Some 75 years ago, a group of Jews under German occupation in Vilna was assigned to assist Nazi authorities in curating books and other cultural items destined for shipment to Germany. There, the selection of Judaica materials was to be conserved as a collection of artifacts from an extinct people.
Some items were indeed shipped away as ordered. Some, the authorities destroyed and diverted to be used for scrap.
But others were smuggled and hidden by the same Jewish scholars, teachers and writers who had been designated to sift through and catalog them. The heroism of this “Paper Brigade” has recently received new attention, thanks largely to two developments: the discovery of another trove of materials that the squad managed to squirrel away, and the publication of historian David E. Fishman’s fascinating new study, “The Book Smugglers: Partisans, Poets, and the Race To Save Jewish Treasures From the Nazis” (ForeEdge).
Certain Paper Brigadiers whom Fishman identifies at his book’s outset as “dramatis personae” already loom large in awareness, particularly in Yiddishist circles. They include the famed poet Abraham Sutzkever and fellow bard Shmerke Kaczerginski. But women played important roles in this history, too, and much to his credit, Fishman features one of them in considerable detail: Rachela Pupko-Krinsky Melezin.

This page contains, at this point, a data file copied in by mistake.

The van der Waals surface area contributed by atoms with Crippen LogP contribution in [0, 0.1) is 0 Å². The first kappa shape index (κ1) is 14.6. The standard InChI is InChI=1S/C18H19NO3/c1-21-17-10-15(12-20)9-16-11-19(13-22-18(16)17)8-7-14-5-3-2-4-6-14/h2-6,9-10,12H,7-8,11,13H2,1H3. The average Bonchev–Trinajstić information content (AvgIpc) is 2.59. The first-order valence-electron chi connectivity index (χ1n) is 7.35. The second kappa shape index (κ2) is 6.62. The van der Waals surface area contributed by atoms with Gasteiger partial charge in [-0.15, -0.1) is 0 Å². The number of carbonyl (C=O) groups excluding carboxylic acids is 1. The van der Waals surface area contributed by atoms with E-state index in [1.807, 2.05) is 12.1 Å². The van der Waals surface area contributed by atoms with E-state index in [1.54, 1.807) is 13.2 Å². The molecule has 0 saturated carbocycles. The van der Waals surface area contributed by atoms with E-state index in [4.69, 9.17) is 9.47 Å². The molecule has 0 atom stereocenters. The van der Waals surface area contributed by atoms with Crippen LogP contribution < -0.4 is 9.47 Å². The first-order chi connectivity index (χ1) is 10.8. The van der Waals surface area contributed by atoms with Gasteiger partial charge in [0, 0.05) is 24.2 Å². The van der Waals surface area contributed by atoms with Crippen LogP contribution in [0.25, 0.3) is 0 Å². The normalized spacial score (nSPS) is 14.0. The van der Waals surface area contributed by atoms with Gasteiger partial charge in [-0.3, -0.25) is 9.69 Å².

Born Rachela Pupko in Vilna in 1910, Krinsky knew five languages, earned a master’s degree in history, and taught the subject to high-schoolers. She married twice, the first time to Joseph Krinsky, with whom she had a daughter, Sarah, in 1939. Krinsky was killed shortly after the Germans invaded Vilna; before entering the ghetto, his wife placed their daughter, not yet 2, in the care of the family’s non-Jewish nanny.
During their time in the ghetto, Kaczerginski wrote a poem, “The Lonely Child,” inspired by the family’s sad story; the poem became a song that is at the heart of a film project in development by Alix Wall, Sarah’s daughter and Rachela Krinsky’s only grandchild.
It was while she was living in the ghetto that Krinsky was offered the assignment to join the team of curators. “The suggestion did not immediately appeal to me,” she later wrote in a brief memoir, “as I felt it would be appalling to stand by and watch the Germans destroy what had been built up with so much love and care.” But join she did, and like the rest of the Paper Brigade, she then assumed immense risks in taking advantage of access to Jewish treasures to attempt to save them.
Despite the dangers, she later described the time working with her colleagues — in the former building of the YIVO Institue for Jewish Research, located outside the ghetto — as providing her “only memories of the occupation that arouse neither fear nor horror.” Much of that, it seems, was due to the bonds among the group and the moments they found between assignments to read and write poetry. At times, too, her daughter’s nanny would pass by the YIVO building, allowing Krinsky to glimpse the child in her carriage.